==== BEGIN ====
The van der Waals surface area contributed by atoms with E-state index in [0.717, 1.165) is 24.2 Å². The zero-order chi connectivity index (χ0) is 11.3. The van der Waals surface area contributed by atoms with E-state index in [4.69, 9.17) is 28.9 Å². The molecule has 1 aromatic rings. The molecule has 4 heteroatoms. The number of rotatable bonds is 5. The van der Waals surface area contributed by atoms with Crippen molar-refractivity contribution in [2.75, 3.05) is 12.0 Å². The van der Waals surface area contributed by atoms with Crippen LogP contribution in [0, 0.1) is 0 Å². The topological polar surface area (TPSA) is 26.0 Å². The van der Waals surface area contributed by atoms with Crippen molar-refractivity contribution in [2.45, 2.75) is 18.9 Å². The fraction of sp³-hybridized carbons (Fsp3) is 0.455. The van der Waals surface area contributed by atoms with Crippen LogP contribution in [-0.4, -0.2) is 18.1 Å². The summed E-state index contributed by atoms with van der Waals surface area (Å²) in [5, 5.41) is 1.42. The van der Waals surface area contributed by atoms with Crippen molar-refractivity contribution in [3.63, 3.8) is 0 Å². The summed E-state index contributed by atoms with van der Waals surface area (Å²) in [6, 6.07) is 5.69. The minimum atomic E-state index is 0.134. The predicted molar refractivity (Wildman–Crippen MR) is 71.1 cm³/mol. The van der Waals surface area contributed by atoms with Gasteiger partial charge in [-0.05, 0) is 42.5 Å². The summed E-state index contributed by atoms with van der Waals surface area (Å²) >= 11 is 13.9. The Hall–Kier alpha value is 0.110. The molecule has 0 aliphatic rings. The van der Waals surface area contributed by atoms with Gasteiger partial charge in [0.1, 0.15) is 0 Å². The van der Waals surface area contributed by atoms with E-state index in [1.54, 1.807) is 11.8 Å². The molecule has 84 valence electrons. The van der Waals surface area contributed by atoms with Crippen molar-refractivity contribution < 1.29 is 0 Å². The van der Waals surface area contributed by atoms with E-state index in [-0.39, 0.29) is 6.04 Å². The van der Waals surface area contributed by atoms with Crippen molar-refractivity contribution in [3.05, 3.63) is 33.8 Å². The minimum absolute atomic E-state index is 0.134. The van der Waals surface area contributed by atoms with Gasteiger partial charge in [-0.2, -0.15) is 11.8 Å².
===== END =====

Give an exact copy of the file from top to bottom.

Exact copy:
The van der Waals surface area contributed by atoms with E-state index in [0.717, 1.165) is 24.2 Å². The zero-order chi connectivity index (χ0) is 11.3. The van der Waals surface area contributed by atoms with E-state index in [4.69, 9.17) is 28.9 Å². The molecule has 1 aromatic rings. The molecule has 4 heteroatoms. The number of rotatable bonds is 5. The van der Waals surface area contributed by atoms with Crippen molar-refractivity contribution in [2.75, 3.05) is 12.0 Å². The van der Waals surface area contributed by atoms with Crippen LogP contribution in [0, 0.1) is 0 Å². The topological polar surface area (TPSA) is 26.0 Å². The van der Waals surface area contributed by atoms with Crippen molar-refractivity contribution in [2.45, 2.75) is 18.9 Å². The fraction of sp³-hybridized carbons (Fsp3) is 0.455. The van der Waals surface area contributed by atoms with Crippen LogP contribution in [-0.4, -0.2) is 18.1 Å². The summed E-state index contributed by atoms with van der Waals surface area (Å²) in [5, 5.41) is 1.42. The van der Waals surface area contributed by atoms with Crippen molar-refractivity contribution in [3.63, 3.8) is 0 Å². The summed E-state index contributed by atoms with van der Waals surface area (Å²) in [6, 6.07) is 5.69. The minimum atomic E-state index is 0.134. The predicted molar refractivity (Wildman–Crippen MR) is 71.1 cm³/mol. The van der Waals surface area contributed by atoms with Gasteiger partial charge in [-0.05, 0) is 42.5 Å². The summed E-state index contributed by atoms with van der Waals surface area (Å²) >= 11 is 13.9. The Hall–Kier alpha value is 0.110. The molecule has 0 aliphatic rings. The van der Waals surface area contributed by atoms with Gasteiger partial charge in [0.1, 0.15) is 0 Å². The van der Waals surface area contributed by atoms with E-state index in [1.54, 1.807) is 11.8 Å². The molecule has 84 valence electrons. The van der Waals surface area contributed by atoms with Crippen molar-refractivity contribution < 1.29 is 0 Å². The van der Waals surface area contributed by atoms with E-state index in [-0.39, 0.29) is 6.04 Å². The van der Waals surface area contributed by atoms with Crippen molar-refractivity contribution in [3.05, 3.63) is 33.8 Å². The minimum absolute atomic E-state index is 0.134. The van der Waals surface area contributed by atoms with Gasteiger partial charge in [-0.2, -0.15) is 11.8 Å².